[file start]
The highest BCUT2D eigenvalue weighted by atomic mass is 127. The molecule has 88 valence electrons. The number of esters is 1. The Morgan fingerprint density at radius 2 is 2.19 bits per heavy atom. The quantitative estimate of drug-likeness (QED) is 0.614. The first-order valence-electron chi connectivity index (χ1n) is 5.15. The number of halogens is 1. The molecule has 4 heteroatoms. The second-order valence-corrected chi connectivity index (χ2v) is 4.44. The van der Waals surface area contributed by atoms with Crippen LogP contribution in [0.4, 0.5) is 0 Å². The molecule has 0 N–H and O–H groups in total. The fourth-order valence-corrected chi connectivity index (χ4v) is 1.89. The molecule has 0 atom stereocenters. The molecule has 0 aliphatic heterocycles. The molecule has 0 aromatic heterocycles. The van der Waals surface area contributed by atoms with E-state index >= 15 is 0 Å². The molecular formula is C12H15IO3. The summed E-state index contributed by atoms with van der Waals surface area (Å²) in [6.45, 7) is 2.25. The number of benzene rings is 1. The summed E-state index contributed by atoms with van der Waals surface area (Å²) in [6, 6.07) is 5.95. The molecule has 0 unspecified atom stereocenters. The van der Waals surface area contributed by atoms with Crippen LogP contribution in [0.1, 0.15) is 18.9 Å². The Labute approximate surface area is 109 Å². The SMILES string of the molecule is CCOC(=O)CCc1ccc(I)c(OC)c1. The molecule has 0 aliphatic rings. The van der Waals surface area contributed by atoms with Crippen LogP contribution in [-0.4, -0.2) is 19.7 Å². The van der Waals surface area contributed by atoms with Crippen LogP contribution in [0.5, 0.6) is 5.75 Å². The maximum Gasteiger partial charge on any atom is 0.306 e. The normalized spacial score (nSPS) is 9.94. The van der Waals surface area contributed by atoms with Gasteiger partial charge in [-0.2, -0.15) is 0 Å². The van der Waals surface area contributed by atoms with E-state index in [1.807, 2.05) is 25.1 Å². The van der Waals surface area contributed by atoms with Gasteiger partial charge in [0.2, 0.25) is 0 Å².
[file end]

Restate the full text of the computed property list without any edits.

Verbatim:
The highest BCUT2D eigenvalue weighted by atomic mass is 127. The molecule has 88 valence electrons. The number of esters is 1. The Morgan fingerprint density at radius 2 is 2.19 bits per heavy atom. The quantitative estimate of drug-likeness (QED) is 0.614. The first-order valence-electron chi connectivity index (χ1n) is 5.15. The number of halogens is 1. The molecule has 4 heteroatoms. The second-order valence-corrected chi connectivity index (χ2v) is 4.44. The van der Waals surface area contributed by atoms with Crippen LogP contribution in [0.4, 0.5) is 0 Å². The molecule has 0 N–H and O–H groups in total. The fourth-order valence-corrected chi connectivity index (χ4v) is 1.89. The molecule has 0 atom stereocenters. The molecule has 0 aliphatic heterocycles. The molecule has 0 aromatic heterocycles. The van der Waals surface area contributed by atoms with E-state index >= 15 is 0 Å². The molecular formula is C12H15IO3. The summed E-state index contributed by atoms with van der Waals surface area (Å²) in [6.45, 7) is 2.25. The number of benzene rings is 1. The summed E-state index contributed by atoms with van der Waals surface area (Å²) in [6, 6.07) is 5.95. The molecule has 0 unspecified atom stereocenters. The van der Waals surface area contributed by atoms with Crippen LogP contribution in [0.1, 0.15) is 18.9 Å². The Labute approximate surface area is 109 Å². The SMILES string of the molecule is CCOC(=O)CCc1ccc(I)c(OC)c1. The molecule has 0 aliphatic rings. The van der Waals surface area contributed by atoms with Crippen LogP contribution in [-0.4, -0.2) is 19.7 Å². The van der Waals surface area contributed by atoms with Crippen LogP contribution in [0.5, 0.6) is 5.75 Å². The maximum Gasteiger partial charge on any atom is 0.306 e. The normalized spacial score (nSPS) is 9.94. The van der Waals surface area contributed by atoms with Gasteiger partial charge in [-0.2, -0.15) is 0 Å². The van der Waals surface area contributed by atoms with E-state index in [1.807, 2.05) is 25.1 Å². The van der Waals surface area contributed by atoms with Gasteiger partial charge in [0.2, 0.25) is 0 Å².